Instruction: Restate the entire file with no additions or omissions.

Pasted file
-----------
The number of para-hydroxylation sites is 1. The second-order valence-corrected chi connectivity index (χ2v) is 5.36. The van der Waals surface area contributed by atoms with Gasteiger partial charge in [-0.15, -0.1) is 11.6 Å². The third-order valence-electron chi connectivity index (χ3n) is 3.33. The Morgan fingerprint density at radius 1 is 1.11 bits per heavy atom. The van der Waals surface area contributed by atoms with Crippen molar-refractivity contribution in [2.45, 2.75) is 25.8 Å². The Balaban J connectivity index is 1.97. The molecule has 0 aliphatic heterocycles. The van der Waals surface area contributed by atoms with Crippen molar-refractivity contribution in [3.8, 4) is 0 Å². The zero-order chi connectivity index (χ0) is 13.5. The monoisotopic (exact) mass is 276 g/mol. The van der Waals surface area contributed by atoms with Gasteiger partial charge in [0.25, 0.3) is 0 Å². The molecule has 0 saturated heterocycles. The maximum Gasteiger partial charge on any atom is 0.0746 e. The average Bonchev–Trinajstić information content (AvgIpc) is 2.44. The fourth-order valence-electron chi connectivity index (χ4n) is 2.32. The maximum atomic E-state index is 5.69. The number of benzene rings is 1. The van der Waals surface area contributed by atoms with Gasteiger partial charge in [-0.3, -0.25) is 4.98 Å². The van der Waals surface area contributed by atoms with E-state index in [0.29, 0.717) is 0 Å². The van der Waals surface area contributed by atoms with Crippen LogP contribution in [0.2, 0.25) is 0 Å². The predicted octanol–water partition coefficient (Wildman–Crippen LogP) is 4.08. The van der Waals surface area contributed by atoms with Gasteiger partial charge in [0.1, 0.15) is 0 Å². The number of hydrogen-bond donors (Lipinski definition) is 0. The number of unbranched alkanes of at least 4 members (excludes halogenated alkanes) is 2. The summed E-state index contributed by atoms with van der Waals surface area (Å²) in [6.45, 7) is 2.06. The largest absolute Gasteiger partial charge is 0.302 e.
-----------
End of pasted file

The number of para-hydroxylation sites is 1. The second-order valence-corrected chi connectivity index (χ2v) is 5.36. The van der Waals surface area contributed by atoms with Gasteiger partial charge in [-0.15, -0.1) is 11.6 Å². The third-order valence-electron chi connectivity index (χ3n) is 3.33. The Morgan fingerprint density at radius 1 is 1.11 bits per heavy atom. The van der Waals surface area contributed by atoms with Crippen molar-refractivity contribution in [2.45, 2.75) is 25.8 Å². The Balaban J connectivity index is 1.97. The molecule has 0 aliphatic heterocycles. The van der Waals surface area contributed by atoms with Crippen molar-refractivity contribution in [3.8, 4) is 0 Å². The zero-order chi connectivity index (χ0) is 13.5. The monoisotopic (exact) mass is 276 g/mol. The van der Waals surface area contributed by atoms with Gasteiger partial charge in [0.25, 0.3) is 0 Å². The molecule has 0 saturated heterocycles. The maximum Gasteiger partial charge on any atom is 0.0746 e. The average Bonchev–Trinajstić information content (AvgIpc) is 2.44. The fourth-order valence-electron chi connectivity index (χ4n) is 2.32. The maximum atomic E-state index is 5.69. The number of benzene rings is 1. The van der Waals surface area contributed by atoms with Gasteiger partial charge in [-0.3, -0.25) is 4.98 Å². The van der Waals surface area contributed by atoms with E-state index in [0.29, 0.717) is 0 Å². The van der Waals surface area contributed by atoms with Crippen LogP contribution in [0.2, 0.25) is 0 Å². The predicted octanol–water partition coefficient (Wildman–Crippen LogP) is 4.08. The van der Waals surface area contributed by atoms with Gasteiger partial charge in [0.1, 0.15) is 0 Å². The number of hydrogen-bond donors (Lipinski definition) is 0. The number of unbranched alkanes of at least 4 members (excludes halogenated alkanes) is 2. The summed E-state index contributed by atoms with van der Waals surface area (Å²) in [6.45, 7) is 2.06. The largest absolute Gasteiger partial charge is 0.302 e.